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Soap making books and things learned along the way

Posts: 168
Location: So Cal - Inland Empire
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Let me start with a bit of personal history...
As a teen I got interested in some books about natural body products my mom had. They were the Jeanne Rose books "Herbs and Things" and "Herbal Body Book" and for those who know these tomes, you know they are a storehouse of knowledge. I "designed" an all-purpose healing ointment that I have been making for decades (in my late 50's now). Many folks I've given a jar to have told me I should sell this miracle. Long story short, I don't because I don't care to jump through the governmental and regulatory hoops. But I have contemplated what sort of product line I might have if I did start a business of natural products, based on this recipe. Soap was one of those  product lines I considered and began looking into, even if only for my own family's uses.

During my research for the ointment, I learned that some oils are drying to the skin, and some moisturize fabulously. This info is located in the Herbal Body Book, Table of Oils, pgs 332-333. They are non-drying, semi-drying, and drying oils. These oils all have their various components, such as saturated or unsaturated, oleic acids, linolenic acids etc, and iodine numbers associated with each sort. I glossed over these numbers until my mom gave me a copy of The Soapmakers Companion, by Susan Miller Cavitch, and The Natural Soap Book, also by Susan.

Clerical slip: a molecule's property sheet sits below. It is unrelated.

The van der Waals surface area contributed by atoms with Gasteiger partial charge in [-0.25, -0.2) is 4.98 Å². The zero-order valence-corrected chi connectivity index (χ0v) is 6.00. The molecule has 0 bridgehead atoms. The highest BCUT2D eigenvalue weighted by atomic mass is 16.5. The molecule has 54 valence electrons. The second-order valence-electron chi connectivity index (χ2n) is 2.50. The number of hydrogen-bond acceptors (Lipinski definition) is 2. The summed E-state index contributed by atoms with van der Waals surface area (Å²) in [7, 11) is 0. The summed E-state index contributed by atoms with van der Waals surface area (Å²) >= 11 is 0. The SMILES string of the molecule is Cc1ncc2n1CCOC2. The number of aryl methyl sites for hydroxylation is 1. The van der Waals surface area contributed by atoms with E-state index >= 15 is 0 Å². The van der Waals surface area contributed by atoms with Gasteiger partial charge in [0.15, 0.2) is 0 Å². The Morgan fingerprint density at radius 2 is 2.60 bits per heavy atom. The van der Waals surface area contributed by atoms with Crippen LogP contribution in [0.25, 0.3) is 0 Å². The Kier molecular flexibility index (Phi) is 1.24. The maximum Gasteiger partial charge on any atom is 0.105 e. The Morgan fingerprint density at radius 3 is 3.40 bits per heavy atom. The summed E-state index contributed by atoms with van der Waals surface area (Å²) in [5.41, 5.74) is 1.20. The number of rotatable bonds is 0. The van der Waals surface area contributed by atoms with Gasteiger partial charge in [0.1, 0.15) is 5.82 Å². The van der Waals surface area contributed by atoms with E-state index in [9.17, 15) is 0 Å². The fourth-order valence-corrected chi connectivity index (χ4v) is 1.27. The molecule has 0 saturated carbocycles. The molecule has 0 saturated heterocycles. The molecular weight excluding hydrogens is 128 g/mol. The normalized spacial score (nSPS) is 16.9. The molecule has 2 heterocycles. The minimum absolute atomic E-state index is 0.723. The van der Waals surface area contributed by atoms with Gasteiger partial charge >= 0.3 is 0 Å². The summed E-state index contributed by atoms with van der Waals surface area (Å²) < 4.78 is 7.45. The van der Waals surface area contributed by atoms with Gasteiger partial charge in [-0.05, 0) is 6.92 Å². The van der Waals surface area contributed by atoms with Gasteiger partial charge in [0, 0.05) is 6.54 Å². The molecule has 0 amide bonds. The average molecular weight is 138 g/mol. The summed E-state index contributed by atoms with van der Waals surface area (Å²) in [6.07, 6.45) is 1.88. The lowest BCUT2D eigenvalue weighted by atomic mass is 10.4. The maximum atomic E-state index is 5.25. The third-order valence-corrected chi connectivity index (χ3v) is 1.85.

Susan's books explain these numbers as SAP values, or saponification values, which really means, "Saponification is a process by which triglycerides are reacted with sodium or potassium hydroxide (lye) to produce glycerol and a fatty acid salt called "soap." The triglycerides are most often animal fats or vegetable oils. When sodium hydroxide is used, a hard soap is produced" (per google).

I'm still working my way toward making a lye-based soap as I have so many other things I keep busy with, including trawling the permies forums for more info on all things permie!! I fear that short of just doing it, I may never fully understand all the info in these soap-making books I have. But I did want to "add something" to the concept of a new forum for making soaps at home. And I think having a list of books to reference is a start.

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